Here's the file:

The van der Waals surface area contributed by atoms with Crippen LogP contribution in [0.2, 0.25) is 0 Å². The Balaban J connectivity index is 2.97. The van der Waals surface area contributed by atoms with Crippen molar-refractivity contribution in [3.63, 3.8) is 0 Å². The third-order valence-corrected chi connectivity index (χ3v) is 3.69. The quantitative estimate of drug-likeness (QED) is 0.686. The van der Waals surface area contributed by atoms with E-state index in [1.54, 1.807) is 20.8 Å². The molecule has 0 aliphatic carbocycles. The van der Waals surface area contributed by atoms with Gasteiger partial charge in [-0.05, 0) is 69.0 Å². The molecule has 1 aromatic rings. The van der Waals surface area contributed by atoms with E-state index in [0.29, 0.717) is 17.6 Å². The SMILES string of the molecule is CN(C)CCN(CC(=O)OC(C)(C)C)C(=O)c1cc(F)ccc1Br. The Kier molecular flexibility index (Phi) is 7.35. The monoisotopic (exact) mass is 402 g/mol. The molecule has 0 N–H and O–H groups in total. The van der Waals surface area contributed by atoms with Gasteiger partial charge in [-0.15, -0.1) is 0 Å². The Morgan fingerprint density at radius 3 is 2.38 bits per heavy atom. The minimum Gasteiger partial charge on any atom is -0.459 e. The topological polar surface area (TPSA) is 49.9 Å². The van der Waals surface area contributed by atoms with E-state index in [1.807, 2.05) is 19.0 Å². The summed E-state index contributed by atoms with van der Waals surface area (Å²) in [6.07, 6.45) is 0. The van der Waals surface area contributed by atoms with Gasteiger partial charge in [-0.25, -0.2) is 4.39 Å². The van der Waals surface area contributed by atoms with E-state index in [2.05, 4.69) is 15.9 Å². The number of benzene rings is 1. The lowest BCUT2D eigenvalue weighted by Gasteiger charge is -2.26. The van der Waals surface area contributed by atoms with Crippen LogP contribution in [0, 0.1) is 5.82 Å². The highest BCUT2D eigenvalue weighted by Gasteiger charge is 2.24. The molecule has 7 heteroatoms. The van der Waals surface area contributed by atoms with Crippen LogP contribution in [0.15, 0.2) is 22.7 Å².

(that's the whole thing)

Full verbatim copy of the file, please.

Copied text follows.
The van der Waals surface area contributed by atoms with Crippen LogP contribution in [0.2, 0.25) is 0 Å². The Balaban J connectivity index is 2.97. The van der Waals surface area contributed by atoms with Crippen molar-refractivity contribution in [3.63, 3.8) is 0 Å². The third-order valence-corrected chi connectivity index (χ3v) is 3.69. The quantitative estimate of drug-likeness (QED) is 0.686. The van der Waals surface area contributed by atoms with E-state index in [1.54, 1.807) is 20.8 Å². The molecule has 0 aliphatic carbocycles. The van der Waals surface area contributed by atoms with Gasteiger partial charge in [-0.05, 0) is 69.0 Å². The molecule has 1 aromatic rings. The van der Waals surface area contributed by atoms with E-state index in [0.29, 0.717) is 17.6 Å². The SMILES string of the molecule is CN(C)CCN(CC(=O)OC(C)(C)C)C(=O)c1cc(F)ccc1Br. The Kier molecular flexibility index (Phi) is 7.35. The monoisotopic (exact) mass is 402 g/mol. The molecule has 0 N–H and O–H groups in total. The van der Waals surface area contributed by atoms with Gasteiger partial charge in [-0.15, -0.1) is 0 Å². The Morgan fingerprint density at radius 3 is 2.38 bits per heavy atom. The minimum Gasteiger partial charge on any atom is -0.459 e. The topological polar surface area (TPSA) is 49.9 Å². The van der Waals surface area contributed by atoms with E-state index in [1.807, 2.05) is 19.0 Å². The summed E-state index contributed by atoms with van der Waals surface area (Å²) in [6.07, 6.45) is 0. The van der Waals surface area contributed by atoms with Gasteiger partial charge in [-0.25, -0.2) is 4.39 Å². The van der Waals surface area contributed by atoms with E-state index in [2.05, 4.69) is 15.9 Å². The number of benzene rings is 1. The lowest BCUT2D eigenvalue weighted by Gasteiger charge is -2.26. The van der Waals surface area contributed by atoms with Crippen LogP contribution in [0, 0.1) is 5.82 Å². The highest BCUT2D eigenvalue weighted by Gasteiger charge is 2.24. The molecule has 7 heteroatoms. The van der Waals surface area contributed by atoms with Crippen LogP contribution in [0.15, 0.2) is 22.7 Å².